WASHINGTON - Trying to derail the administration's plan to squeeze out private lenders, Rep. Bart Gordon is warning that the government will lose big bucks on the student loan business.

The Tennessee Democrat is touting a new government report that shows the direct loan program to be a refuge for schools with high default rates.

"This information confirms my worst fears about direct lending," Rep. Gordon said in an interview last week.

If the government takes over the student lending market, it will incur much greater costs than administration officials have admitted, he charged.

The report was issued by the Advisory Committee on Student Financial Assistance, which Congress set up to advise it. The committee found that 272 of the more than 1,400 schools scheduled to join the direct loan program had default rates of 25% or more in at least one of the three most recent years for which data were available.

Under the direct loan program, a school with a default rate greater than 25% in both of the most recent fiscal years is ineligible to participate. But the advisory committee report showed that 59 schools approved for the direct loan program had default rates exceeding 25% in 1992 and 1991.

Rep. Gordon has cosponsored legislation to freeze the share of student aid provided through direct loans at 40%. Traditional government guaranteed loans funded by private lenders would retain the remaining 60%.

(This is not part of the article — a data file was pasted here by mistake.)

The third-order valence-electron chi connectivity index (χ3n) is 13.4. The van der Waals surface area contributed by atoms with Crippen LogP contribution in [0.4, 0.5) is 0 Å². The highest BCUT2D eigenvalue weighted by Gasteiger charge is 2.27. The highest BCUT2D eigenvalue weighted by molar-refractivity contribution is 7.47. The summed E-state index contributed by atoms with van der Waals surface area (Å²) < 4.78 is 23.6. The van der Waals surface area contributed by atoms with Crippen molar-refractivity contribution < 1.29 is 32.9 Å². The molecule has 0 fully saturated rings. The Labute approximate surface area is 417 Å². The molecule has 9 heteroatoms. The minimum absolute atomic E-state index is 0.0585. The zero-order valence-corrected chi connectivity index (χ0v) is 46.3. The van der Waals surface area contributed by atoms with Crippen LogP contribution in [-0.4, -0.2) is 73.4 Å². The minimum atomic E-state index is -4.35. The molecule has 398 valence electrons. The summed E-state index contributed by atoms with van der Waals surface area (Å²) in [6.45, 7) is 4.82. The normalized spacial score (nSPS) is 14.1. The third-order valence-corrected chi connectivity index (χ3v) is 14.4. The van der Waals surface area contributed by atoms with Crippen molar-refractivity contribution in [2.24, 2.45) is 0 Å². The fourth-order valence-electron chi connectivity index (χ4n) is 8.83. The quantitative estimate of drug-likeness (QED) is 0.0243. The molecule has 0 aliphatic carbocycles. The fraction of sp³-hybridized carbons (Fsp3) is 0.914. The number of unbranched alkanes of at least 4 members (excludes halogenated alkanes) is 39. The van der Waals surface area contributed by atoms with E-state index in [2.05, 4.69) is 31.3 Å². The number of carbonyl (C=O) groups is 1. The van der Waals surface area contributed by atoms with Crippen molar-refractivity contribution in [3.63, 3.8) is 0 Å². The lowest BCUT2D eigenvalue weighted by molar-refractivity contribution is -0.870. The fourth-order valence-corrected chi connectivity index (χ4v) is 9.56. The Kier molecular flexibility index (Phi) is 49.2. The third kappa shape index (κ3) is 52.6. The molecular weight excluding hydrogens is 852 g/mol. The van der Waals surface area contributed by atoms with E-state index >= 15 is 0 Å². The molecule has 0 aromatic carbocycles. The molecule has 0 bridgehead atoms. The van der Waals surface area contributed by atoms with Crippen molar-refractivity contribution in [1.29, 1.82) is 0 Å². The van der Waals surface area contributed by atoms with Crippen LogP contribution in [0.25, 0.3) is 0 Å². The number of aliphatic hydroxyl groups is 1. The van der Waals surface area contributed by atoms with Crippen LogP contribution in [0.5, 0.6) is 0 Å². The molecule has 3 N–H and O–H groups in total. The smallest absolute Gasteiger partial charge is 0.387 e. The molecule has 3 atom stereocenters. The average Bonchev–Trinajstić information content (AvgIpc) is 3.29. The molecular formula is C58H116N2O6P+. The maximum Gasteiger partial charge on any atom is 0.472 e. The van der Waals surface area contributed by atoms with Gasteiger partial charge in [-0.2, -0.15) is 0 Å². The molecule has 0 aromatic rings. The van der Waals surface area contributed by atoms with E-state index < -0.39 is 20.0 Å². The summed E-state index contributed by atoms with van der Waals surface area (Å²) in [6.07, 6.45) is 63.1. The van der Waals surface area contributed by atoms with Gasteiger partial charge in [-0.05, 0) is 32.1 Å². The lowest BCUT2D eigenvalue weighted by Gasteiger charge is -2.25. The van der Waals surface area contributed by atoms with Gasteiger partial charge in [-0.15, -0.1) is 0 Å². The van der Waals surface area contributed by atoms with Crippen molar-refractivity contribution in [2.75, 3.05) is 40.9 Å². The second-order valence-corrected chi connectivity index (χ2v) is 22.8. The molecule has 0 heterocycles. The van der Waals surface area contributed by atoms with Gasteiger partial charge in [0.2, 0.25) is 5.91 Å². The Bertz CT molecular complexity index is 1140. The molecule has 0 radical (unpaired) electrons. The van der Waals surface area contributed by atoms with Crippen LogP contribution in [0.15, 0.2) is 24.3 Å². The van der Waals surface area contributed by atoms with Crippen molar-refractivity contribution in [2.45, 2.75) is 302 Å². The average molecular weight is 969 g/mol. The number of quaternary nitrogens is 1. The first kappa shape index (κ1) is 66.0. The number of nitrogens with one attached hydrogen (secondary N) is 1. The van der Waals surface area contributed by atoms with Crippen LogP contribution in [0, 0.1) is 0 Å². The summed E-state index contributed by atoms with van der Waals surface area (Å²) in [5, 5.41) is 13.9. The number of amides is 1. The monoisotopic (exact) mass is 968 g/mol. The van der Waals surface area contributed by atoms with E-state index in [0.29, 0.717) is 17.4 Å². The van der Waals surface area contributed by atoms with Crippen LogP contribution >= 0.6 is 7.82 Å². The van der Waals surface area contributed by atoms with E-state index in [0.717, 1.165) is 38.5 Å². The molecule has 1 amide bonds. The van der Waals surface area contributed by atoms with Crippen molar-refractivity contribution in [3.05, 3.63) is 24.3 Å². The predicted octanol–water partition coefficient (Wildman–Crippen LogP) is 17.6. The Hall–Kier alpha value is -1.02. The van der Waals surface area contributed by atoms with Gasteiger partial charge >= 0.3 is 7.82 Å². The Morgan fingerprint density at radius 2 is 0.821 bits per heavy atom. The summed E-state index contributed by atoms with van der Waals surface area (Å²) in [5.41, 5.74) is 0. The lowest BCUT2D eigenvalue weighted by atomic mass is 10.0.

Rep. Gordon's bill puts him at odds with the Clinton administration, which is pushing legislation that would give the government 100% of the market.

Education Department officials were quick to respond to Rep. Gordon's charges. An agency statement said schools participating in the direct loan program must meet the same criteria applicable to the guaranteed loan program. The statement blasted criticism of direct lending as "attempts to muddy the waters with misinformation . . . by those who stand to profit from the old system."

Leo Kornfeld, a senior adviser at the department, said that strict collection measures planned for the direct loan program will bring down defaults. Despite industry skepticism, he stood by the administration's position that eliminating third-party lenders will reduce administrative costs.

"We are going to demonstrate to the country that the default rate will go down with direct loans," Mr. Kornfeld said.

Rep. Gordon said his proposal to freeze the market shares of the direct and guaranteed programs will allow a cost comparison of each over a period of years. He acknowledged that the bill faces an almost certain presidential veto if passed, but said he is rallying Democratic support in the hopes of garnering the two-thirds vote needed to override a veto.

In the past week, five more of Rep. Gordon's compatriots backed the bill, bringing the total number of Democratic co-sponsors to 16. The bill has a total of 47 co-sponsors, including William Goodling, R-Pa., chairman of the House Economic and Educational Opportunities Committee, which must approve the legislation before it can come to House vote.

Hearings on the bill are expected in May, Rep. Gordon said.

"It's hard to override a president, but I think we have a good issue, and I think we have a shot at doing it," he said.

Mr. Cahill writes for the Medill News Service.

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